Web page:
In from the cold

日期:2018-01-12 06:29:08 作者:曲敲 阅读:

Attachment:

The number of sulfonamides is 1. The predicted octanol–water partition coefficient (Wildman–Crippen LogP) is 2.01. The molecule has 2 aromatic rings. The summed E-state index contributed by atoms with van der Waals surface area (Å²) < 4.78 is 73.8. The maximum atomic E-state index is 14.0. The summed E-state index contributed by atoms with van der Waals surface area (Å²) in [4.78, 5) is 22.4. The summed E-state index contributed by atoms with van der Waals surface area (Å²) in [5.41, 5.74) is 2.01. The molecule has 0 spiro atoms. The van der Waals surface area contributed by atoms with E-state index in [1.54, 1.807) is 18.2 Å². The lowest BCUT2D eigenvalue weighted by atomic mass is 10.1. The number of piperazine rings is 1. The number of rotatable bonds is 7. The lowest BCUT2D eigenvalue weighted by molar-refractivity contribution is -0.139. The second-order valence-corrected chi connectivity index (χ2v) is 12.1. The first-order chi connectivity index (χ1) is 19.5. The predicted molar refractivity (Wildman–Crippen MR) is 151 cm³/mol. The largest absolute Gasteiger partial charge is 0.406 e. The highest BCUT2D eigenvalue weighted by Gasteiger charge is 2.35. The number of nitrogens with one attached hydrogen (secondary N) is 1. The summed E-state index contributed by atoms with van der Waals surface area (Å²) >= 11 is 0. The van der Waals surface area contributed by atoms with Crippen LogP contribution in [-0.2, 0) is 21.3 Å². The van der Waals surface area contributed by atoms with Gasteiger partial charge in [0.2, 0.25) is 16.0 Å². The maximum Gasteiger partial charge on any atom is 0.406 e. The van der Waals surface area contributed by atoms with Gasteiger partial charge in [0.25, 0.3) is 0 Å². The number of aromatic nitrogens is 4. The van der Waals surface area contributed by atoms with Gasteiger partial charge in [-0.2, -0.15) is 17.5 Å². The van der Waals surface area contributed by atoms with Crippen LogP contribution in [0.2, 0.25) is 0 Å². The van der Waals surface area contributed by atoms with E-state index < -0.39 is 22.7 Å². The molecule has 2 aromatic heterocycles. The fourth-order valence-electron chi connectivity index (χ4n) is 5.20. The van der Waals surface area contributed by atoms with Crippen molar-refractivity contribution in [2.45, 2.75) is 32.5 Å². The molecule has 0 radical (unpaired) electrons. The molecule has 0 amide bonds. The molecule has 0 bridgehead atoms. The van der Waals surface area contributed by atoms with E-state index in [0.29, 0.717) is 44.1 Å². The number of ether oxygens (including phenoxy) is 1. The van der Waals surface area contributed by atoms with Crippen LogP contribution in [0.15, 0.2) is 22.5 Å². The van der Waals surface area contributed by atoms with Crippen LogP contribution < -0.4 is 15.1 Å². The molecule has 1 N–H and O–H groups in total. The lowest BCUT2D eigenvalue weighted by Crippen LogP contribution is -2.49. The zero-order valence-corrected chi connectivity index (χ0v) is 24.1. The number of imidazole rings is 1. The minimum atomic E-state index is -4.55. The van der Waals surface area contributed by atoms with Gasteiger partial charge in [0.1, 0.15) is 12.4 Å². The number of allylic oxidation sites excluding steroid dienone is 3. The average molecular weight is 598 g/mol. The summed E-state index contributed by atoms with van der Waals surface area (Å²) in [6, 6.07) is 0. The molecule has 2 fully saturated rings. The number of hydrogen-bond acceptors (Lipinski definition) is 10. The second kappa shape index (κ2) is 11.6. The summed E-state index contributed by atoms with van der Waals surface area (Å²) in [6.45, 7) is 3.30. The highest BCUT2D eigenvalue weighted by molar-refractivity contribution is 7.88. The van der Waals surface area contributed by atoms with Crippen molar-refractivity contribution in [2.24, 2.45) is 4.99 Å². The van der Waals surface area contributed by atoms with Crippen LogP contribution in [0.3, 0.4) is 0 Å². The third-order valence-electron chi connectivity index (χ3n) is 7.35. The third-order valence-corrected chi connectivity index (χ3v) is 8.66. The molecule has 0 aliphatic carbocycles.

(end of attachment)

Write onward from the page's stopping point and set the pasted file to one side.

By Jeff Hecht in Boston EARTH’s oceans may all have completely frozen over at least four times between 750 and 570 million years ago, according to a geologist in Massachusetts. He says the repeated freezing and thawing may have triggered the evolution of the first animals bigger than microbes. The theory of a “snowball” Earth has been touted before. Paul Hoffman of Harvard University says climate models show that if polar caps become very large, they reflect far more solar energy than usual. “You get runaway cooling and the Earth freezes over,” he says. But sceptics have pointed to the lack of evidence for frozen seas in the warmest areas of the planet, such as the tropics. Now Hoffman and his colleagues have found new evidence that even tropical seas froze during Neoproterozoic times, more than 540 million years ago. They say rocks in Namibia in southern Africa indicate that at least four glaciations occurred during the Neoproterozoic, when the region was much nearer the equator. Hoffman says that before each proposed glaciation, the rocks contain high levels of carbon-13. This indicates a high rate of burial of organic carbon, and implies that lots of carbon dioxide had been sucked out of the atmosphere by algae, he says. Hoffman suggests that the removal of a lot of CO2 triggered the ice ages by reducing greenhouse warming. He also points out that glaciers may have formed more easily at that time than now, because the Sun was slightly fainter than it is today. On top of each “glacial” deposit, representing the time immediately after the proposed global ice ages, there were distinctive limestones containing less carbon-13 than the normal level in limestone. Hoffman says this shows that there was virtually no photosynthesis in the oceans for millions of years while ice sheets covered the water. No other such long-lasting nonproductive times are known in the past half-billion years. Hoffman suggests in last week’s Science (vol 281, p 342) that the break-up of a supercontinent called Rodinia about 750 million years ago triggered the glaciations by creating more coastlines, where organic matter is rapidly buried. As CO2 levels dropped, the planet cooled and glaciers spread to cover the globe. Some life would have persisted under the ice-covered oceans, Hoffman believes. He suspects that what finally thawed the planet was the slow accumulation of CO2 from volcanic eruptions, which acted as a greenhouse gas. He thinks the environmental changes brought about by the last snowball episode could have triggered the sudden appearance of animals larger than microbes. Experiments have shown that rapid evolution occurs when there is a population crash, so the planetary freeze-thaw cycles could have pushed life to evolve beyond the microbes and simple seaweeds that had dominated the oceans for nearly three billion years. Joe Meert of Indiana State University in Terra Haute, who has long doubted the possibility of global freezes, says the work amounts to interesting evidence of a snowball Earth. However, he is not yet convinced that the theory is the only possible explanation for the Namibian rocks. He says Hoffman needs to find glacial deposits of the same ages on different continents,